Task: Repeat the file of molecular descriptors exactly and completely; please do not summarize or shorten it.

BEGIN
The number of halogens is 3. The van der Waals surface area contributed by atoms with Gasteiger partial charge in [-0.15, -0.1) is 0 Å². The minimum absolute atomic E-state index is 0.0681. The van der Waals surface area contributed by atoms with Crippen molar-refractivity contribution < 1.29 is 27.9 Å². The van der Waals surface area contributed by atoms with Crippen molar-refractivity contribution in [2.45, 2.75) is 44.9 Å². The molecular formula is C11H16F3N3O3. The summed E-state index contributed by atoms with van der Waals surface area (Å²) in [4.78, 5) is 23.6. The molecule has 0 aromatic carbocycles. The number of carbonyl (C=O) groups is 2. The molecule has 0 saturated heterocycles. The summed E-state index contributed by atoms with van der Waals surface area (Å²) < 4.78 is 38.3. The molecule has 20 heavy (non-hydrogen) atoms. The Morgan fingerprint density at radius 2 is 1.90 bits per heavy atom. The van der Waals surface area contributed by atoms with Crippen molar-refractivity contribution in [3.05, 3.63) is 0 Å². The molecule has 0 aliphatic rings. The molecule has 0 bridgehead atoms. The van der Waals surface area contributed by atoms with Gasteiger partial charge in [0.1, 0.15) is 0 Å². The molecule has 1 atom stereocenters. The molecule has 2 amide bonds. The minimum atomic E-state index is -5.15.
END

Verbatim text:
The number of halogens is 3. The van der Waals surface area contributed by atoms with Gasteiger partial charge in [-0.15, -0.1) is 0 Å². The minimum absolute atomic E-state index is 0.0681. The van der Waals surface area contributed by atoms with Crippen molar-refractivity contribution < 1.29 is 27.9 Å². The van der Waals surface area contributed by atoms with Crippen molar-refractivity contribution in [2.45, 2.75) is 44.9 Å². The molecular formula is C11H16F3N3O3. The summed E-state index contributed by atoms with van der Waals surface area (Å²) in [4.78, 5) is 23.6. The molecule has 0 aromatic carbocycles. The number of carbonyl (C=O) groups is 2. The molecule has 0 saturated heterocycles. The summed E-state index contributed by atoms with van der Waals surface area (Å²) < 4.78 is 38.3. The molecule has 20 heavy (non-hydrogen) atoms. The Morgan fingerprint density at radius 2 is 1.90 bits per heavy atom. The van der Waals surface area contributed by atoms with Crippen molar-refractivity contribution in [3.05, 3.63) is 0 Å². The molecule has 0 aliphatic rings. The molecule has 0 bridgehead atoms. The van der Waals surface area contributed by atoms with Gasteiger partial charge in [0.1, 0.15) is 0 Å². The molecule has 1 atom stereocenters. The molecule has 2 amide bonds. The minimum atomic E-state index is -5.15.